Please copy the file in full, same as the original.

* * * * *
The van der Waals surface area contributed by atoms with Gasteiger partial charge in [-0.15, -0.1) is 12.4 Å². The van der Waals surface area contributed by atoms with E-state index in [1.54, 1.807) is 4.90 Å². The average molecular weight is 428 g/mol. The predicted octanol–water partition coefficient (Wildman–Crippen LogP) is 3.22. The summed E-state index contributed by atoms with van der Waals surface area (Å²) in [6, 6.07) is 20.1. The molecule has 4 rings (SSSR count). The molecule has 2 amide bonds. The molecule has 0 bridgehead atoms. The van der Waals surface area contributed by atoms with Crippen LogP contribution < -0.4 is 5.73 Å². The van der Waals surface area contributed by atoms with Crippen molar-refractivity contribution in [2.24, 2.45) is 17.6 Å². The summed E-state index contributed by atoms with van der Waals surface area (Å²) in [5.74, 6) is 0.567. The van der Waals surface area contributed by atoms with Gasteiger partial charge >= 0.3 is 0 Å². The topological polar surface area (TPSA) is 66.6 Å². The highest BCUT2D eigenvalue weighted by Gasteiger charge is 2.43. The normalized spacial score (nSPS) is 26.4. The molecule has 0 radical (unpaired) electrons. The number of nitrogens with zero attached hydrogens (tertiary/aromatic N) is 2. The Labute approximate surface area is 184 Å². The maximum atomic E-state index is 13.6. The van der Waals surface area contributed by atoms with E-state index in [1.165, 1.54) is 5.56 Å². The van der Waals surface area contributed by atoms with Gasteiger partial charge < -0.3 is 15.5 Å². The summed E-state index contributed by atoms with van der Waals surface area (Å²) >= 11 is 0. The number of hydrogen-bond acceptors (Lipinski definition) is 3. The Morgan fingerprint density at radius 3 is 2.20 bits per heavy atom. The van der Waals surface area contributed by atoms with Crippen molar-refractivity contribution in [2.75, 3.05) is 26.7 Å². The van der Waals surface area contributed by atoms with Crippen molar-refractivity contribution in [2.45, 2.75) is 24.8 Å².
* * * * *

The van der Waals surface area contributed by atoms with Gasteiger partial charge in [-0.15, -0.1) is 12.4 Å². The van der Waals surface area contributed by atoms with E-state index in [1.54, 1.807) is 4.90 Å². The average molecular weight is 428 g/mol. The predicted octanol–water partition coefficient (Wildman–Crippen LogP) is 3.22. The summed E-state index contributed by atoms with van der Waals surface area (Å²) in [6, 6.07) is 20.1. The molecule has 4 rings (SSSR count). The molecule has 2 amide bonds. The molecule has 0 bridgehead atoms. The van der Waals surface area contributed by atoms with Crippen LogP contribution < -0.4 is 5.73 Å². The van der Waals surface area contributed by atoms with Crippen molar-refractivity contribution in [2.24, 2.45) is 17.6 Å². The summed E-state index contributed by atoms with van der Waals surface area (Å²) in [5.74, 6) is 0.567. The van der Waals surface area contributed by atoms with Gasteiger partial charge >= 0.3 is 0 Å². The topological polar surface area (TPSA) is 66.6 Å². The highest BCUT2D eigenvalue weighted by Gasteiger charge is 2.43. The normalized spacial score (nSPS) is 26.4. The molecule has 0 radical (unpaired) electrons. The number of nitrogens with zero attached hydrogens (tertiary/aromatic N) is 2. The Labute approximate surface area is 184 Å². The maximum atomic E-state index is 13.6. The van der Waals surface area contributed by atoms with E-state index in [1.165, 1.54) is 5.56 Å². The van der Waals surface area contributed by atoms with Gasteiger partial charge < -0.3 is 15.5 Å². The summed E-state index contributed by atoms with van der Waals surface area (Å²) >= 11 is 0. The number of hydrogen-bond acceptors (Lipinski definition) is 3. The Morgan fingerprint density at radius 3 is 2.20 bits per heavy atom. The van der Waals surface area contributed by atoms with Crippen molar-refractivity contribution in [2.75, 3.05) is 26.7 Å². The van der Waals surface area contributed by atoms with Crippen molar-refractivity contribution in [2.45, 2.75) is 24.8 Å².